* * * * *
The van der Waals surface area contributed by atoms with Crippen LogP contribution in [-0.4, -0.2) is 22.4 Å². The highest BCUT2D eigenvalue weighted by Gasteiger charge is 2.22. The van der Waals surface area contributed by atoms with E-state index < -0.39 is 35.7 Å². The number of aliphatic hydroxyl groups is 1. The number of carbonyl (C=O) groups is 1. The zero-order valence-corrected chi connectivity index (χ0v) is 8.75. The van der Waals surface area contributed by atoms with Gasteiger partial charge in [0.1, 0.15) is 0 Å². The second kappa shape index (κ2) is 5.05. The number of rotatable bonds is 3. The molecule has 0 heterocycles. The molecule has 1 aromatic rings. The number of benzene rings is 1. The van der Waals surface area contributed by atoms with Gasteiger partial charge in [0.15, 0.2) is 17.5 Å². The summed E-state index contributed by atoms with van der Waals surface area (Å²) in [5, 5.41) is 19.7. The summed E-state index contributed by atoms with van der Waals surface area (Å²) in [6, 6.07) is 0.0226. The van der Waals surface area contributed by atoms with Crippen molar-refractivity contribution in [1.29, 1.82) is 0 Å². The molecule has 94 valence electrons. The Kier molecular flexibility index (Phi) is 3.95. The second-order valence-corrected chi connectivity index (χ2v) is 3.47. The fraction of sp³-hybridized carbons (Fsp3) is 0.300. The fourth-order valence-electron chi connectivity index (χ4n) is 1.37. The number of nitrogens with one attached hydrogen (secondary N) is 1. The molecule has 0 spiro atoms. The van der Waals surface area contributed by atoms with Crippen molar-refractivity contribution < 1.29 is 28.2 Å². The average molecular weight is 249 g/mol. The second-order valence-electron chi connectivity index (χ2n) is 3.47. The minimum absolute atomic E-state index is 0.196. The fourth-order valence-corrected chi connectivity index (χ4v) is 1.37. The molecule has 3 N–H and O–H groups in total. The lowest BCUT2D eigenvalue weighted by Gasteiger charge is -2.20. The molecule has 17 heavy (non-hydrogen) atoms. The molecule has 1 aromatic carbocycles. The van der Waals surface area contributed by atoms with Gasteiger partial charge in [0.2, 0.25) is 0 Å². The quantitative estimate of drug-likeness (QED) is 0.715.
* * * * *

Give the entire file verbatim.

The van der Waals surface area contributed by atoms with Crippen LogP contribution in [-0.4, -0.2) is 22.4 Å². The highest BCUT2D eigenvalue weighted by Gasteiger charge is 2.22. The van der Waals surface area contributed by atoms with E-state index < -0.39 is 35.7 Å². The number of aliphatic hydroxyl groups is 1. The number of carbonyl (C=O) groups is 1. The zero-order valence-corrected chi connectivity index (χ0v) is 8.75. The van der Waals surface area contributed by atoms with Gasteiger partial charge in [0.1, 0.15) is 0 Å². The second kappa shape index (κ2) is 5.05. The number of rotatable bonds is 3. The molecule has 0 heterocycles. The molecule has 1 aromatic rings. The number of benzene rings is 1. The van der Waals surface area contributed by atoms with Gasteiger partial charge in [0.15, 0.2) is 17.5 Å². The summed E-state index contributed by atoms with van der Waals surface area (Å²) in [5, 5.41) is 19.7. The summed E-state index contributed by atoms with van der Waals surface area (Å²) in [6, 6.07) is 0.0226. The van der Waals surface area contributed by atoms with Crippen molar-refractivity contribution in [1.29, 1.82) is 0 Å². The molecule has 94 valence electrons. The Kier molecular flexibility index (Phi) is 3.95. The second-order valence-corrected chi connectivity index (χ2v) is 3.47. The fraction of sp³-hybridized carbons (Fsp3) is 0.300. The fourth-order valence-electron chi connectivity index (χ4n) is 1.37. The number of nitrogens with one attached hydrogen (secondary N) is 1. The molecule has 0 spiro atoms. The van der Waals surface area contributed by atoms with Crippen molar-refractivity contribution < 1.29 is 28.2 Å². The average molecular weight is 249 g/mol. The second-order valence-electron chi connectivity index (χ2n) is 3.47. The minimum absolute atomic E-state index is 0.196. The fourth-order valence-corrected chi connectivity index (χ4v) is 1.37. The molecule has 3 N–H and O–H groups in total. The lowest BCUT2D eigenvalue weighted by Gasteiger charge is -2.20. The molecule has 17 heavy (non-hydrogen) atoms. The molecule has 1 aromatic carbocycles. The van der Waals surface area contributed by atoms with Gasteiger partial charge in [0.2, 0.25) is 0 Å². The quantitative estimate of drug-likeness (QED) is 0.715.